But it look like that it will no longer effect everyone, only those moving animals across State lines.
USDA won't enforce the new program if Congress doesn't fund it, Hammerschmidt told the audience at the National Institute for Animal Agriculture conference. Primarily composed of the animal health industry and state regulators, the institute and its members supported the National Animal Identification System and have advocated that U.S. agriculture needs to have better response systems in place in the case of an outbreak of disease like the recent foot-and-mouth disease outbreak in South Korea.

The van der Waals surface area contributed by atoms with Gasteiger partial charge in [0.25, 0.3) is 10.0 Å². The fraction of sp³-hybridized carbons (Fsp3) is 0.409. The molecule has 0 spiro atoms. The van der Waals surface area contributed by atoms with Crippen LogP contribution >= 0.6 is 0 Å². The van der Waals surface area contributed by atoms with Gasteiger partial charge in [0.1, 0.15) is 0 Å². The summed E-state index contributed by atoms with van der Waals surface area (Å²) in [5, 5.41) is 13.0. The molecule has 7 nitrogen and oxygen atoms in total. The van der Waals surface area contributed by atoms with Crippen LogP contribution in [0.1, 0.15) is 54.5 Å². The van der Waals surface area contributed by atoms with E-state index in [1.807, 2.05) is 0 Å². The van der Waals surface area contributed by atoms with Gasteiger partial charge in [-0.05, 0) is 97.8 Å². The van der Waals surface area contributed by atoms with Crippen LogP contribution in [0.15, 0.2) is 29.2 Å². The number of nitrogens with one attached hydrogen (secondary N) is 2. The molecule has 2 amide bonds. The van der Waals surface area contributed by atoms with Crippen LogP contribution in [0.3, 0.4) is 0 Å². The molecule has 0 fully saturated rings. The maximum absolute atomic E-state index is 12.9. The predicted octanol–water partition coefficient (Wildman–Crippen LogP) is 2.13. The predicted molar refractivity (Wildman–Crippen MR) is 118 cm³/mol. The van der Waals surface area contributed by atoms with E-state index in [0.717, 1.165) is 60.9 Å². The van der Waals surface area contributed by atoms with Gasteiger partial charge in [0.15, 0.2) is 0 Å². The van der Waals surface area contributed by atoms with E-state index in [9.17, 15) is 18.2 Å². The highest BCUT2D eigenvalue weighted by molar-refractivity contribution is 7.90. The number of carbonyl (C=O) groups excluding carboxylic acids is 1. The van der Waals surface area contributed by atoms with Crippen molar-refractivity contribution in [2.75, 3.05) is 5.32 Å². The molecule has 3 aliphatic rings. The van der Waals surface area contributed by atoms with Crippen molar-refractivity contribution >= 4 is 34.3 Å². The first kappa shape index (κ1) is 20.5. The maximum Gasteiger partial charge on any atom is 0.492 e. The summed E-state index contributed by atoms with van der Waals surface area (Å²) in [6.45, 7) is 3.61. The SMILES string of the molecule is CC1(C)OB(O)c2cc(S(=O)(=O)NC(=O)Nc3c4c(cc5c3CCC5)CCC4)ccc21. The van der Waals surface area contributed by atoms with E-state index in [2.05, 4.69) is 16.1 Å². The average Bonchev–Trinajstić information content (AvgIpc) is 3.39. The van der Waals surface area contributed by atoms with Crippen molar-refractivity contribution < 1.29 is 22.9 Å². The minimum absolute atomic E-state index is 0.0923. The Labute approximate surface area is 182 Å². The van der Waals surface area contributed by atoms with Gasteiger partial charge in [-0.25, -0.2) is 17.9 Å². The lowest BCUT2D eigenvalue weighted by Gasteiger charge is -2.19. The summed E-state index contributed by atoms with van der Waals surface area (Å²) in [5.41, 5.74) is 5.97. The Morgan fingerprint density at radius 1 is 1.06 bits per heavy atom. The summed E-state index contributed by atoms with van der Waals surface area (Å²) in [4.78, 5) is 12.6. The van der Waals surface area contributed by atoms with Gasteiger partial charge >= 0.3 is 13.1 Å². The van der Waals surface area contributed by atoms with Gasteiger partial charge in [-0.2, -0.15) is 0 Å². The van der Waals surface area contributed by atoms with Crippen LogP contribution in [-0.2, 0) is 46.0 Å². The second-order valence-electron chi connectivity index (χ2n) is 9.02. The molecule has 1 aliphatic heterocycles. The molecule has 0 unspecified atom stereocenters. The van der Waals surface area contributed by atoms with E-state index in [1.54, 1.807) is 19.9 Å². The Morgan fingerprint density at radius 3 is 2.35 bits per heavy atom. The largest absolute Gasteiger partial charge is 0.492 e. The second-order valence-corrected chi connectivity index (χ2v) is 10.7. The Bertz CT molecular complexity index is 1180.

Most of the components of the animal disease traceability program have already been laid out and won't change: run by the states, cattle and four other species will only need to be identified if they're moving across state lines for commerce. It takes a technology-neutral stance instead of NAIS's emphasis on electronic ID tags. The final rule's release will be followed by a comment period, which could be extended beyond the typical 60-day window, before USDA begins implementing the program.
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